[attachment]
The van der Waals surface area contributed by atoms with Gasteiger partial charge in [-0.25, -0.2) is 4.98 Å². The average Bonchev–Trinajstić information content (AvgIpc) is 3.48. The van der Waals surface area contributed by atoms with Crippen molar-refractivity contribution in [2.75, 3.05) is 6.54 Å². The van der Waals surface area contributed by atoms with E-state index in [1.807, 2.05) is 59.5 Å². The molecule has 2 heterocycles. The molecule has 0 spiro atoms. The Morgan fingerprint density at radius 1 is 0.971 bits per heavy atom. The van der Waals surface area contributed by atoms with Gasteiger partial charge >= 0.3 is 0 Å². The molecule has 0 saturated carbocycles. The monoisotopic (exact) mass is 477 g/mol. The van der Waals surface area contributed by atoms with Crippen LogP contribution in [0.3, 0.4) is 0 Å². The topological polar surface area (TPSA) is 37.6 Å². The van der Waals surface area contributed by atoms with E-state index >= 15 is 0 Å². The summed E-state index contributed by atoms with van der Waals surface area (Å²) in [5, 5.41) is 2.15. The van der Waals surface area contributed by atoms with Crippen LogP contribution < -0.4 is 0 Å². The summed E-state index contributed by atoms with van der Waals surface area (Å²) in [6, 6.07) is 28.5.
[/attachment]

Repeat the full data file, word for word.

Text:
The van der Waals surface area contributed by atoms with Gasteiger partial charge in [-0.25, -0.2) is 4.98 Å². The average Bonchev–Trinajstić information content (AvgIpc) is 3.48. The van der Waals surface area contributed by atoms with Crippen molar-refractivity contribution in [2.75, 3.05) is 6.54 Å². The van der Waals surface area contributed by atoms with E-state index in [1.807, 2.05) is 59.5 Å². The molecule has 2 heterocycles. The molecule has 0 spiro atoms. The Morgan fingerprint density at radius 1 is 0.971 bits per heavy atom. The van der Waals surface area contributed by atoms with Gasteiger partial charge >= 0.3 is 0 Å². The molecule has 0 saturated carbocycles. The monoisotopic (exact) mass is 477 g/mol. The van der Waals surface area contributed by atoms with Crippen LogP contribution in [0.3, 0.4) is 0 Å². The topological polar surface area (TPSA) is 37.6 Å². The van der Waals surface area contributed by atoms with E-state index >= 15 is 0 Å². The summed E-state index contributed by atoms with van der Waals surface area (Å²) in [5, 5.41) is 2.15. The van der Waals surface area contributed by atoms with Crippen LogP contribution < -0.4 is 0 Å². The summed E-state index contributed by atoms with van der Waals surface area (Å²) in [6, 6.07) is 28.5.